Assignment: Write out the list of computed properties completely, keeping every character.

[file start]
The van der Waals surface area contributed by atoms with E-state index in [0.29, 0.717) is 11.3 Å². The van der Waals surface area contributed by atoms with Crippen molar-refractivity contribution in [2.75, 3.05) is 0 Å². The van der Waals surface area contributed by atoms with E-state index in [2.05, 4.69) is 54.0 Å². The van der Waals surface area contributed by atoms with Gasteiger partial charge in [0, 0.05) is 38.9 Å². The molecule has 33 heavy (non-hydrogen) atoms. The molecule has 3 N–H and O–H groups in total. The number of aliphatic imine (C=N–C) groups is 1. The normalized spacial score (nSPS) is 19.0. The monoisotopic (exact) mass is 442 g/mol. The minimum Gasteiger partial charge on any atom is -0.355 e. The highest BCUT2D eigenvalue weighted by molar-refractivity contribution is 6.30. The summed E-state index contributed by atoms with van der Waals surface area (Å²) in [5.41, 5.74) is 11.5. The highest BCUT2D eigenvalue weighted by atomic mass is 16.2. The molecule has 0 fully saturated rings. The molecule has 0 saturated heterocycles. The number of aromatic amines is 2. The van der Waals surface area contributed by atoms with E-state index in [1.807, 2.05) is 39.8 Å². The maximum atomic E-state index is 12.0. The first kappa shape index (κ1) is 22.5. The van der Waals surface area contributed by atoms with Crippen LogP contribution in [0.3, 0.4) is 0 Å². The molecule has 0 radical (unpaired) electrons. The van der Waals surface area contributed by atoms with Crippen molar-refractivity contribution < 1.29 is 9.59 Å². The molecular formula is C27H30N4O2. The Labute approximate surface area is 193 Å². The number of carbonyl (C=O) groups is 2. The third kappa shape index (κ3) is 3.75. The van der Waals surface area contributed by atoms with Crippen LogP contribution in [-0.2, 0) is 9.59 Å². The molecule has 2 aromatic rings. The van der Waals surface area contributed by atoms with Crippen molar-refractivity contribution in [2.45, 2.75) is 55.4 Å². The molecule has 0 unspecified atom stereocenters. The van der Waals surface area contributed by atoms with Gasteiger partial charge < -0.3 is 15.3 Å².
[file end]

The van der Waals surface area contributed by atoms with E-state index in [0.29, 0.717) is 11.3 Å². The van der Waals surface area contributed by atoms with Crippen molar-refractivity contribution in [2.75, 3.05) is 0 Å². The van der Waals surface area contributed by atoms with E-state index in [2.05, 4.69) is 54.0 Å². The van der Waals surface area contributed by atoms with Gasteiger partial charge in [0, 0.05) is 38.9 Å². The molecule has 33 heavy (non-hydrogen) atoms. The molecule has 3 N–H and O–H groups in total. The number of aliphatic imine (C=N–C) groups is 1. The normalized spacial score (nSPS) is 19.0. The monoisotopic (exact) mass is 442 g/mol. The minimum Gasteiger partial charge on any atom is -0.355 e. The highest BCUT2D eigenvalue weighted by molar-refractivity contribution is 6.30. The summed E-state index contributed by atoms with van der Waals surface area (Å²) in [5.41, 5.74) is 11.5. The highest BCUT2D eigenvalue weighted by atomic mass is 16.2. The molecule has 0 fully saturated rings. The molecule has 0 saturated heterocycles. The number of aromatic amines is 2. The van der Waals surface area contributed by atoms with E-state index in [1.807, 2.05) is 39.8 Å². The maximum atomic E-state index is 12.0. The first kappa shape index (κ1) is 22.5. The van der Waals surface area contributed by atoms with Crippen LogP contribution in [0.3, 0.4) is 0 Å². The molecule has 0 radical (unpaired) electrons. The van der Waals surface area contributed by atoms with Crippen molar-refractivity contribution < 1.29 is 9.59 Å². The molecular formula is C27H30N4O2. The Labute approximate surface area is 193 Å². The number of carbonyl (C=O) groups is 2. The third kappa shape index (κ3) is 3.75. The van der Waals surface area contributed by atoms with Crippen LogP contribution in [-0.2, 0) is 9.59 Å². The molecule has 2 aromatic rings. The van der Waals surface area contributed by atoms with Crippen molar-refractivity contribution in [2.45, 2.75) is 55.4 Å². The molecule has 0 unspecified atom stereocenters. The van der Waals surface area contributed by atoms with Gasteiger partial charge < -0.3 is 15.3 Å².